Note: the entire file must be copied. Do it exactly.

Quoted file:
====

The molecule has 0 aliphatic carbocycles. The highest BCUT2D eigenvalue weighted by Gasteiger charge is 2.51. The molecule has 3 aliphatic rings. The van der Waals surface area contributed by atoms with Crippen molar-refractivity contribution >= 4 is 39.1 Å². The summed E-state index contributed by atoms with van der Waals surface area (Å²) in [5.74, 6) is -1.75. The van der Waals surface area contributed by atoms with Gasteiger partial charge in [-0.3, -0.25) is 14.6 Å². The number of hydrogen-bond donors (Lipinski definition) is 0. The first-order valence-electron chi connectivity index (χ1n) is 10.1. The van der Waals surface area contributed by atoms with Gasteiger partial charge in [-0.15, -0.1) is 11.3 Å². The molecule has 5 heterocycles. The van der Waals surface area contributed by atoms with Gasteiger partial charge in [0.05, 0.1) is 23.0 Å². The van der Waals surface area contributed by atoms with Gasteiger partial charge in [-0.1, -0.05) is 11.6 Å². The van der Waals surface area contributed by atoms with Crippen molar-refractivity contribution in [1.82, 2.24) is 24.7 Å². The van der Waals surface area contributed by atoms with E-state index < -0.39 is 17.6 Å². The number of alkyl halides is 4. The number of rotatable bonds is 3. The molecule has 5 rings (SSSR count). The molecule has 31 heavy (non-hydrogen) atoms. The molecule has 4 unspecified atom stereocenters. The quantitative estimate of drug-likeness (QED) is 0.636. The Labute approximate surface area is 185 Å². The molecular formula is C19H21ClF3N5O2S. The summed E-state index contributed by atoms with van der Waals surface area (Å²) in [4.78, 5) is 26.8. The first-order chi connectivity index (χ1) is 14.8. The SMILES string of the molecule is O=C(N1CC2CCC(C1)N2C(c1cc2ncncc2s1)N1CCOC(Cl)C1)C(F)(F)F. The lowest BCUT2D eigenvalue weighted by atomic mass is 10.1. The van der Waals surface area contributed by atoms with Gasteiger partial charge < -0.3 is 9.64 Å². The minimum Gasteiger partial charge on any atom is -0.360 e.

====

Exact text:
The molecule has 0 aliphatic carbocycles. The highest BCUT2D eigenvalue weighted by Gasteiger charge is 2.51. The molecule has 3 aliphatic rings. The van der Waals surface area contributed by atoms with Crippen molar-refractivity contribution >= 4 is 39.1 Å². The summed E-state index contributed by atoms with van der Waals surface area (Å²) in [5.74, 6) is -1.75. The van der Waals surface area contributed by atoms with Gasteiger partial charge in [-0.3, -0.25) is 14.6 Å². The number of hydrogen-bond donors (Lipinski definition) is 0. The first-order valence-electron chi connectivity index (χ1n) is 10.1. The van der Waals surface area contributed by atoms with Gasteiger partial charge in [-0.15, -0.1) is 11.3 Å². The molecule has 5 heterocycles. The van der Waals surface area contributed by atoms with Gasteiger partial charge in [0.05, 0.1) is 23.0 Å². The van der Waals surface area contributed by atoms with Gasteiger partial charge in [-0.1, -0.05) is 11.6 Å². The van der Waals surface area contributed by atoms with Crippen molar-refractivity contribution in [1.82, 2.24) is 24.7 Å². The van der Waals surface area contributed by atoms with E-state index < -0.39 is 17.6 Å². The number of alkyl halides is 4. The number of rotatable bonds is 3. The molecule has 5 rings (SSSR count). The molecule has 31 heavy (non-hydrogen) atoms. The molecule has 4 unspecified atom stereocenters. The quantitative estimate of drug-likeness (QED) is 0.636. The Labute approximate surface area is 185 Å². The molecular formula is C19H21ClF3N5O2S. The summed E-state index contributed by atoms with van der Waals surface area (Å²) in [4.78, 5) is 26.8. The first-order chi connectivity index (χ1) is 14.8. The SMILES string of the molecule is O=C(N1CC2CCC(C1)N2C(c1cc2ncncc2s1)N1CCOC(Cl)C1)C(F)(F)F. The lowest BCUT2D eigenvalue weighted by atomic mass is 10.1. The van der Waals surface area contributed by atoms with Gasteiger partial charge < -0.3 is 9.64 Å². The minimum Gasteiger partial charge on any atom is -0.360 e.